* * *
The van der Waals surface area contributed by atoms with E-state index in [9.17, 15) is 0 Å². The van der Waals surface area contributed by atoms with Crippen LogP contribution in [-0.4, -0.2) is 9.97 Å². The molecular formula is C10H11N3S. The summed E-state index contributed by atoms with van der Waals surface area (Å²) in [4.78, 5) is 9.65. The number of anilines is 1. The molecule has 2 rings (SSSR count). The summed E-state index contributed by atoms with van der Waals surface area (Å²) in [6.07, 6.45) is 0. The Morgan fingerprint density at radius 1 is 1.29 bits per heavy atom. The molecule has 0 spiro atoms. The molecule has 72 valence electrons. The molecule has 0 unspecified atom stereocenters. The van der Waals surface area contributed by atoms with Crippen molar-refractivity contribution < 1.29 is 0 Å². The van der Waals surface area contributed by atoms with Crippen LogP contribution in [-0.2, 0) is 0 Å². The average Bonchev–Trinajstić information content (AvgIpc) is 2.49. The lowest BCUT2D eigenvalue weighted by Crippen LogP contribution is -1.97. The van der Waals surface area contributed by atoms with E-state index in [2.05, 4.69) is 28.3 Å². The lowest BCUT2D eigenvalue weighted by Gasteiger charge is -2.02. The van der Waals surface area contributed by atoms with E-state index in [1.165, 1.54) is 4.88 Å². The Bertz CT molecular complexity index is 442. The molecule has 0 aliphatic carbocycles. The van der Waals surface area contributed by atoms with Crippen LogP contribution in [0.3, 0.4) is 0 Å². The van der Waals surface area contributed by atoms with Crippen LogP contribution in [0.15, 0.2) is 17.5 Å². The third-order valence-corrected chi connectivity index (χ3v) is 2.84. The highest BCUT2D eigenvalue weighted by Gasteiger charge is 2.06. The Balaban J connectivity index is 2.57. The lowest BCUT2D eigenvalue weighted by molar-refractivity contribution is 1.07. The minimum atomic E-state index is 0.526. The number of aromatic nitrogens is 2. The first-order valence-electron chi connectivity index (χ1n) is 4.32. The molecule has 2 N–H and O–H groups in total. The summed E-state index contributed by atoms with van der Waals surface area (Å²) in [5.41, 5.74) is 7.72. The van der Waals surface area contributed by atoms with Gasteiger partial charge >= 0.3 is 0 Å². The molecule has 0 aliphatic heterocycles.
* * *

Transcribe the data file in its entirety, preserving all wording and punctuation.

The van der Waals surface area contributed by atoms with E-state index in [9.17, 15) is 0 Å². The van der Waals surface area contributed by atoms with Crippen LogP contribution in [-0.4, -0.2) is 9.97 Å². The molecular formula is C10H11N3S. The summed E-state index contributed by atoms with van der Waals surface area (Å²) in [4.78, 5) is 9.65. The number of anilines is 1. The molecule has 2 rings (SSSR count). The summed E-state index contributed by atoms with van der Waals surface area (Å²) in [6.07, 6.45) is 0. The Morgan fingerprint density at radius 1 is 1.29 bits per heavy atom. The molecule has 0 spiro atoms. The molecule has 72 valence electrons. The molecule has 0 unspecified atom stereocenters. The van der Waals surface area contributed by atoms with Crippen molar-refractivity contribution < 1.29 is 0 Å². The van der Waals surface area contributed by atoms with Crippen LogP contribution in [-0.2, 0) is 0 Å². The average Bonchev–Trinajstić information content (AvgIpc) is 2.49. The lowest BCUT2D eigenvalue weighted by Crippen LogP contribution is -1.97. The van der Waals surface area contributed by atoms with E-state index in [2.05, 4.69) is 28.3 Å². The lowest BCUT2D eigenvalue weighted by Gasteiger charge is -2.02. The van der Waals surface area contributed by atoms with E-state index in [1.165, 1.54) is 4.88 Å². The Bertz CT molecular complexity index is 442. The molecule has 0 aliphatic carbocycles. The van der Waals surface area contributed by atoms with Crippen LogP contribution in [0.3, 0.4) is 0 Å². The van der Waals surface area contributed by atoms with Crippen LogP contribution in [0.15, 0.2) is 17.5 Å². The third-order valence-corrected chi connectivity index (χ3v) is 2.84. The highest BCUT2D eigenvalue weighted by Gasteiger charge is 2.06. The Balaban J connectivity index is 2.57. The lowest BCUT2D eigenvalue weighted by molar-refractivity contribution is 1.07. The minimum atomic E-state index is 0.526. The number of aromatic nitrogens is 2. The first-order valence-electron chi connectivity index (χ1n) is 4.32. The molecule has 2 N–H and O–H groups in total. The summed E-state index contributed by atoms with van der Waals surface area (Å²) in [5.41, 5.74) is 7.72. The van der Waals surface area contributed by atoms with Gasteiger partial charge >= 0.3 is 0 Å². The molecule has 0 aliphatic heterocycles.